Over the years, we have been on friendly terms with our neighbors. For years, there was something known as “Friendly neighboring club”. I was there when the club celebrated its 75th anniversary. The club consisted of neighbors and former neighbors. When people moved away, they longed to preserve the ties they had to this neighborhood.
In the early days, it took place in the afternoon. Mothers brought their preschoolers with them. When I first came along, it was still in the afternoon. Since I was teaching in school, I was not able to go except during the summer months.
I remember apologizing to myself for breastfeeding a baby the first year. Club was at Mamie’s house and she had plenty of space so I could leave alone.
I do not know exactly when, but eventually it turned into an evening gathering. It completely ruled me out because I had two little ones. I couldn’t afford to get a babysitter every month, so I just dropped out for a while.
I came along again when the kids were able to stay home alone. I think at the time our son was helping his father do chores and our daughter was arranging the lunches for the next day.
Most of us did not get out much. We looked forward to club meetings to keep up with the neighborhood gossip. When a member or family member died, the club raised money to send flowers. There was a card secretary who sent birthday cards, anniversary cards and get it right. God bless Barb Carlson who held that position for as long as I can remember. She never forgot anyone.
When Fullers entertained, they always did some cool things. They then enjoyed entertaining. When my mother was going to a nursing home for rehabilitation, she was placed with Talitha Fuller at my request. When the lady asked if they knew each other, I said no. but that they knew people in common. It ended up being a beneficial relationship. When she found out that my mother was traveling, it spurred her to be able to return to her home as well.
They all three came to my mother’s funeral. I cried when I saw them because I knew it was not easy for them to get out.
After my husband died, I maintained a relationship with Carlsons, who lives below me. I visited them about once a month. It helped me so much. It got me out of the house and gave me different people to visit. They even spent Christmas Eve with our family for many years. The last time they were with us, Jack took a family photo for a new frame, which I got as a gift.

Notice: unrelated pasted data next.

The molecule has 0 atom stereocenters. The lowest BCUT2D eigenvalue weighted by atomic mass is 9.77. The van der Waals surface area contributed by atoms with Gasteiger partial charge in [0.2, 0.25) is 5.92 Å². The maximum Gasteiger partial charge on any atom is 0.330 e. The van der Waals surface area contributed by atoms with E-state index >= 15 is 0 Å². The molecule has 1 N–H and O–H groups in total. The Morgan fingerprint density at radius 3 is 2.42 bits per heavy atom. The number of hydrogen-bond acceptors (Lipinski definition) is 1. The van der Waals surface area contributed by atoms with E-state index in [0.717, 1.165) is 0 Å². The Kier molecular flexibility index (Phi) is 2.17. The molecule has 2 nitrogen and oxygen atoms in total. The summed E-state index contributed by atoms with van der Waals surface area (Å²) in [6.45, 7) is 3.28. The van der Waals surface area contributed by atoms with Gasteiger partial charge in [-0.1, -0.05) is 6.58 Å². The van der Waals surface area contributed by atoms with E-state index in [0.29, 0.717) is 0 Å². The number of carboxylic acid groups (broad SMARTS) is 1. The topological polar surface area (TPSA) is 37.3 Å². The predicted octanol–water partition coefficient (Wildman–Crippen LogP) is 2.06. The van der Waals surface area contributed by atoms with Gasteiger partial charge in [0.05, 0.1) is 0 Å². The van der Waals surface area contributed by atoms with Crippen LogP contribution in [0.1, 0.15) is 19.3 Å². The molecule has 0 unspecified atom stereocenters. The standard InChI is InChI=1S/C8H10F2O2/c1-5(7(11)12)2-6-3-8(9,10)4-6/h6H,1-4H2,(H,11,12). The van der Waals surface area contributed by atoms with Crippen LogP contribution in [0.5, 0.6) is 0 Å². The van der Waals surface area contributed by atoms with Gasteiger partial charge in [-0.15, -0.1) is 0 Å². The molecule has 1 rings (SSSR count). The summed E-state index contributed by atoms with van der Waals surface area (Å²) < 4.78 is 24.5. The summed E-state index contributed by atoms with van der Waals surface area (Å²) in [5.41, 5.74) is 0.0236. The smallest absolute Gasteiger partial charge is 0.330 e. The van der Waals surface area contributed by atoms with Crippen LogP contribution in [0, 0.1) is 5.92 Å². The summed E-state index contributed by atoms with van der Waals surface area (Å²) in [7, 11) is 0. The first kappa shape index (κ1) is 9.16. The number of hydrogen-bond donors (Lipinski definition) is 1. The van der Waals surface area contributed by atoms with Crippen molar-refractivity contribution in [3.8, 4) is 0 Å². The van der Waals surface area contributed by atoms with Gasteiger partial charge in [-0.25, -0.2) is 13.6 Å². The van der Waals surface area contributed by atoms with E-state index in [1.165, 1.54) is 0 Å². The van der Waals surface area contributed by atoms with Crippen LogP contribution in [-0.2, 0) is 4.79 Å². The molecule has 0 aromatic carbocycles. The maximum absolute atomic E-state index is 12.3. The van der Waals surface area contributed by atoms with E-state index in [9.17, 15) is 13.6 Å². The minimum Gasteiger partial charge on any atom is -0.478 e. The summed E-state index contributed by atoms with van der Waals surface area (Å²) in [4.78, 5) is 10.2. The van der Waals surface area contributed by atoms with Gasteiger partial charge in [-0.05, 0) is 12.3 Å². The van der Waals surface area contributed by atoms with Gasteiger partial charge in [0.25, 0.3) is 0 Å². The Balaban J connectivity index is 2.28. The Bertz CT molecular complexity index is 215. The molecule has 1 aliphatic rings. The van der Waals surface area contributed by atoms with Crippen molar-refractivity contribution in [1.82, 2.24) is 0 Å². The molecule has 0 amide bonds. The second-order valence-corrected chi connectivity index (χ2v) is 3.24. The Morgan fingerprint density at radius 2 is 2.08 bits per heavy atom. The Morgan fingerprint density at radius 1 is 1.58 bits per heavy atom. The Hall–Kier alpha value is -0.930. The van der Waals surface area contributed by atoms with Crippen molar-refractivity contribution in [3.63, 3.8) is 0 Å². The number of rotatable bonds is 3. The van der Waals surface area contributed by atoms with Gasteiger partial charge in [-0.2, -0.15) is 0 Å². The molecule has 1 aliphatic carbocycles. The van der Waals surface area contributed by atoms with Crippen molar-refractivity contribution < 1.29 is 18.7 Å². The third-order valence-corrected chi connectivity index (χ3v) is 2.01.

The Peterson’s built a house next door. We really enjoyed them. They had several children who went to school with our children. In the evenings we met informally in each other’s homes. The children usually gathered in one house and the adults went to the other house. That was the era of Trivial Pursuit. We often played and nibbled on vegetables and dip or something else good. Sometimes a couple of their golf buddies were there too.
In the winter, we often took sledges down to our fields. We would take our skis and sleds and have fun. After a few hours on the slopes, we usually came here for cocoa and cookies. Sometimes we put our food together and ate dinner together. Those were definitely fun times.
I was sad when they moved. We knew Roger was getting sick and had surgery after they moved. Early one morning our doorbell rang. When I answered, I was not sure if I knew the guy standing there. When he opened his mouth, I knew it was Roger. Sherrie lost Roger last year. Once in a while I see the kids on Facebook, so I follow them that way.
Now we’re connected to the people who have recently purchased their homes. We exchange visits. They come to our church dinners. I was excited to see the improvement they made in the house. They added a wing that made the house bigger. Hopefully we can be as good friends with them as we were with Petersons.
I love living in the countryside. Don has adapted. This was different for him when he lived in Russell after he got married. Before that, he also lived in the countryside. I love the peace and quiet, but I also love the way the neighbors interact.
When I think back on it “Friendly neighboring club” I imagine the ladies who were a part of it. Everyone took a trip to entertain – including me when I lived in the trailer. It made my country live a completely unique experience. Most of those ladies are gone now, but I wish I could thank them for their part in making my country life experience good.
Ann Swanson writes from her home in Russell, Pa. Contact at firstname.lastname@example.org.